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Financial Infidelity

According to a survey of more than 200 American consumers, 80% of couples have at least one member who spends money their spouse does not know about. Almost 20% of married individuals have a credit card with a balance unknown to their spouse. 38% of those with secret spending habits and credit card balances worry their spouse would consider divorce if they ever learned of the Financial Infidelity. (PacDivorce.com)

FINANCIAL INFIDELITY
Originally posted on ASeriousGirl.com

The other day I came across an article about “financial infidelity”. Wikipedia defines financial infidelity as “a term used to describe the secretive act of spending money, possessing credit and credit cards, holding secret accounts or stashes of money, borrowing money, or otherwise incurring debt unknown to one’s spouse, partner, or significant other. Adding to the monetary strain commonly associated with financial infidelity in a relationship is a subsequent loss of intimacy and trust in the relationship.”

Basically, according to the Internets, married people are cheating on each other with money.

Within a week of our moving in together, Mike had added my name to his checking account and I’d closed mine out and deposited all of my funds into his account. I wouldn’t recommend this to all couples, for in some situations that could be a really stupid thing to do. Yet in our case it made sense. For one thing, I had excellent credit and a knack for data entry, while Mike made lots of money that he never took to the bank. He used to get all his bills in red envelopes, not because he couldn’t afford to pay them, but because he never had money in the bank. Instead, all his money was scattered across the kitchen table, shoved into cracks in the walls to keep out drafts, tucked into books like so many bookmarks, and wadded up in the dryer lint catcher. It drove me crazy. So when we agreed to move in together, we agreed to a joint bank account so that I could manage our finances. And manage them I did! Every night when Mike came home from work he would put all his cash in a cigar box we kept next to the bed. Every morning I would deposit his cigar box cash at the bank. I paid all our bills, balanced the checkbook, and watched our budget. By the time we married we had zero debt and a nice little nest egg. Then we moved to New York and blew it all. Then we paid down our debt again, built another nice little nest egg, and moved back to California.

The value of a man who, without complaint, hands over his paycheck every week, is not lost on me. I know how lucky I am to have a partner who is so careful of his spending, so sincere in his desire to help me build the future we want for ourselves. It’s a blessing to know that we have the same goals in mind and that we’re both doing the best we can to meet them. Which is why the thought of financial infidelity is so absolutely horrifying. Aside from death or actual infidelity, I can’t imagine many things more terrifying than discovering that my husband has secret credit card debt. Or secret gambling debt. Or secret anything.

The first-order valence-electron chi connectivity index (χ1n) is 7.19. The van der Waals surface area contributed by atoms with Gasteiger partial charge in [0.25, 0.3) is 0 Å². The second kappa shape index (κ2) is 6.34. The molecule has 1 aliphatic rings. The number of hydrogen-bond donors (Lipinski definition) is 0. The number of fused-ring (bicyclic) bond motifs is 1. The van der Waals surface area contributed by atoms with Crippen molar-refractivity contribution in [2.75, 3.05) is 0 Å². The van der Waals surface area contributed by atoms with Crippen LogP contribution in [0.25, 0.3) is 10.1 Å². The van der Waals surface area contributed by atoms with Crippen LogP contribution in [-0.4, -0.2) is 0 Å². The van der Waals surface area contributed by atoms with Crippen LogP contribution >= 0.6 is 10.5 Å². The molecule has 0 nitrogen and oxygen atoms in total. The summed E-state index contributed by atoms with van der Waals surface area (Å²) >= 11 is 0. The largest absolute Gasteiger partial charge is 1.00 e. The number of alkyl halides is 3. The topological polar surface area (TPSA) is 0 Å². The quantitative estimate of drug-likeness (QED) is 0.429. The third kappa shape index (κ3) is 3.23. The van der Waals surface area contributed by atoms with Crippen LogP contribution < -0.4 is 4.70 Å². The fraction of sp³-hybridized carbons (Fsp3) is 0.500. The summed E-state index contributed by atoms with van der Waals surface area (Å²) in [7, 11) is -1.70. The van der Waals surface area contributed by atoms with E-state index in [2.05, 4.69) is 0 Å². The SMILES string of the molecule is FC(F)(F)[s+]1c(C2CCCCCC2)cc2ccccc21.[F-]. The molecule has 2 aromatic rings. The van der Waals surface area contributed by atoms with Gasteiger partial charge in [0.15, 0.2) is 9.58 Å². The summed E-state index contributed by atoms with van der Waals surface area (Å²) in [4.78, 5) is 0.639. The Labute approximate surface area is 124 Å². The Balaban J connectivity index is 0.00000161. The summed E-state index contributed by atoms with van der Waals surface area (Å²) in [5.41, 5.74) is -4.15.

I thought about all this when I read the article, then I googled “financial infidelity” and found 809,000 more articles, and with each word I read I climbed higher and higher on my money-management pedestal. Patted myself on the back and told myself how superior we are because we would never lie to each other about money. We’re better than that. And then I remembered the parking ticket.

If I get a parking ticket and send the check off and don’t say anything to Mike about that $55 – is that financial infidelity? What if I go shopping and tell him I only spent $100, but I actually spent $350? We each have a budgeted personal allowance of $80 a month and Mike never spends that much, but in the past I have spent three times my allotted amount. Yet I’ve never told him (until now). I’ve just let him think I stay within my budget because I don’t want him to get mad, and it’s not like he ever looks at our budget sheets because he totally trusts me to take care of it – so am I cheating on my spouse with money?

AM I A CURRENCY INFIDELITE?

What do you think? Oooh, touchy subject, this is. Money! Scary stuff, I know. But I’m curious. What do you think?

Money Talks = Happy Marriage

Ron Lieber, writer of Your Money for The New York Times wrote, “Divorce tends to be emotionally gut-wrenching for the people who go through it (not to mention those around them). But most couples don’t realize that divorce can also be among the most ruinous financial moves anyone can make.

So how do we avoid divorce?  According to Lieber, you can lower your chances of divorce by talking about money before you get married.  He shares four specific topics he believes should be at the top of your discussion list and I’m sharing them here because I think they should be at the top of your discussion list whether you’re engaged, happily married, thinking about divorce, in the middle of a divorce, or somewhere in between.  Click here to read on.